Spotlight: Phillip Williams, Town of Ashland, MA
What inspired you to take on on your role as Energy Manager in Ashland? What do you like most about it?
I was completing my Master’s degree in Environmental Management and was looking for a role where I could see a tangible result. This position opened up shortly after I graduated. I couldn’t think of a better fit than to be driving sustainability in the community that I live in with my family.
Tell us about Ashland? What do you love about it? What is one thing everyone should know about it?
Ashland is a suburban town in MetroWest Massachusetts about 25 miles from Boston. One thing everyone should know is that Ashland was the original starting point of the Boston Marathon.
If you have a free afternoon in Ashland what do you like to do?
My wife and I have two young children so “free” is a subjective word. We really enjoy the Ashland Farmer’s Market the town hosts on Saturdays from June through October. There are no shortage of community activities happening at any given time. I guess what we like to do is just "participate".
Why did you choose Soofa? What does it mean for you and for Ashland?
I am always looking for innovative things that might be a good for fit to promote sustainability in Ashland. I had remembered seeing a news article where the bench was being demonstrated in the Rose Garden for President Obama. Then I happened to see some of the benches that had been installed in Boston. It just seemed like a fresh way to modernize the concept of public seating with an additional component of usefulness for today’s device equipped citizens. What it means for Ashland is reinforcing our commitment to sustainability. We are engaged in a number of projects from solar farms, solar carports, electric vehicles in our fleet to our Farmer’s Market and community garden that are materially changing the aesthetic OF the town. Every one of these initiatives, including the Soofa Bench, is a visual signal to residents and visitors alike of that commitment.
I’ve also seen it open up a dialogue between children and their parents about solar electricity and science. Kids just gravitate toward the bench because, for almost all of them, they have never been close enough to a solar panel to touch it. It seems like kids find learning exponentially “cooler’ and more interesting when they can physically interact with what they are learning about.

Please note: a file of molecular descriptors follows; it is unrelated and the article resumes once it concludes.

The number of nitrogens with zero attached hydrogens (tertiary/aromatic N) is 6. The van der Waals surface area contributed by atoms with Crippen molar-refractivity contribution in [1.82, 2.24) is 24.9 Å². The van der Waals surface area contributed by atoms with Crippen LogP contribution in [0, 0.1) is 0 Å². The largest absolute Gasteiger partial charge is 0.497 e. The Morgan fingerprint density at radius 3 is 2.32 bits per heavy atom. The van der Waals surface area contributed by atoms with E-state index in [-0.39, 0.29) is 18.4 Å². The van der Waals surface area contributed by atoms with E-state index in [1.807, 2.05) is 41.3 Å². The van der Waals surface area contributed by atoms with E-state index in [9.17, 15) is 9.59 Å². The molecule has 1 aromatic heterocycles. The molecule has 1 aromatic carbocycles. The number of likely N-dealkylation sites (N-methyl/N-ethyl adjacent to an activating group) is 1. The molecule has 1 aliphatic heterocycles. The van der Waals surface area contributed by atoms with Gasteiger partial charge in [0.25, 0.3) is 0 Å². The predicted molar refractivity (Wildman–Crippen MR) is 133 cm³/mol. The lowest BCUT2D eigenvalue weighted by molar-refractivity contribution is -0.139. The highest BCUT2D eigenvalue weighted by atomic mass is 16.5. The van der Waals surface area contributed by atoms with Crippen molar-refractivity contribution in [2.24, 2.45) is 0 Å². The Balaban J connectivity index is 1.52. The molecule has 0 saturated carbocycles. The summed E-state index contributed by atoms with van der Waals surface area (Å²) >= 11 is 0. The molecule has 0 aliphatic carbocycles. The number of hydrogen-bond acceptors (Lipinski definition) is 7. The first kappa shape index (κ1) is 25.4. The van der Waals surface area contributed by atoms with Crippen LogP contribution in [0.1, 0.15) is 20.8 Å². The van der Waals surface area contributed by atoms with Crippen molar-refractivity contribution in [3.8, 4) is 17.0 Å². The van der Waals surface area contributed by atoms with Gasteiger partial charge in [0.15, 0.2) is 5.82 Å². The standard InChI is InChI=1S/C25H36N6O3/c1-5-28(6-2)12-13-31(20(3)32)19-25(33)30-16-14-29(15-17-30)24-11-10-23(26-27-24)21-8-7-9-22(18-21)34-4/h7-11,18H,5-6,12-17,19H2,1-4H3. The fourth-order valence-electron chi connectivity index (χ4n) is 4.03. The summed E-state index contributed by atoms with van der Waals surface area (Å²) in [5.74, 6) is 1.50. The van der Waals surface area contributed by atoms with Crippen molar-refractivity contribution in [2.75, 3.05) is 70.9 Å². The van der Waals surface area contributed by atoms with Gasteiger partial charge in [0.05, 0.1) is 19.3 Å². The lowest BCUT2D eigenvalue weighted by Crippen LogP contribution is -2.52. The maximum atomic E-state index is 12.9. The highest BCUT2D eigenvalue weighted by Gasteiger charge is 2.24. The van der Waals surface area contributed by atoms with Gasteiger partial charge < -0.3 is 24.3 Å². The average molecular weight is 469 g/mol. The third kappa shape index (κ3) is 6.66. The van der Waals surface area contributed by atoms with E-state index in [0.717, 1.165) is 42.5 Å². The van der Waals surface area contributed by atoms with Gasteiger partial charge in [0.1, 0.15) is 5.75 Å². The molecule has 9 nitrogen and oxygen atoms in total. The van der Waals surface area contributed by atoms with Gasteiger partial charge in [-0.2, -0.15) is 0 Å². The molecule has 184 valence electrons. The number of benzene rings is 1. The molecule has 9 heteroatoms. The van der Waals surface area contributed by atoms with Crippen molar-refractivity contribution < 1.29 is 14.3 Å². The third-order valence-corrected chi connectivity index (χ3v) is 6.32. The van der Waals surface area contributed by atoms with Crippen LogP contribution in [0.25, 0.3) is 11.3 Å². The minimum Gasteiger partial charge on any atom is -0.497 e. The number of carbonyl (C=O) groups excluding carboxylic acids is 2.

What was the biggest challenge you had to overcome to launch your Soofa Bench? How did you progress past this?
Honestly, the biggest challenge was determining what location would extract the most value from the Soofa Bench. We wanted to maximize the benefit. Again, this also gets back to educational value to the children at the playground. It wasn’t simply a matter of factoring which location would produce the most kWh of charging per day. It was about impact. If children see sustainable measures incorporated in their realm it’s going to promote them asking questions and learning and, hopefully, making positive behavior changes they carry with them for the rest of their lives.
What was the experience like when you told community members about their new bench?
Luckily, we had a great local business, Needham Bank, sponsor the purchase of the Soofa Bench for Ashland. I think people were really grateful for the generosity. It allowed the conversation to focus on the merit of the idea. They were curious in the beginning because it’s a new concept but they quickly were receptive when you start illustrating [how our Soofa Bench works].
What do the residents in Ashland like the most about Soofa?
Our Soofa Bench is located at the children’s playground, Kidspot, in town. The feedback I have received so far has mostly been from parents who find it really convenient to be able to charge a device if they are at the park for a couple of hours. The additional seating has been great too as it can get pretty crowded there when the weather is nice. And the kids like to [explore how the Soofa Bench works].
If you had one wish to improve Ashland, what would it be?
I mentioned before I’m all about impact and maximizing benefits. If I had just one wish at my disposal it would be for all of the residents to make an effort to give back to the community in whatever capacity they are capable. I’d turn my one wish into 16,985 actions.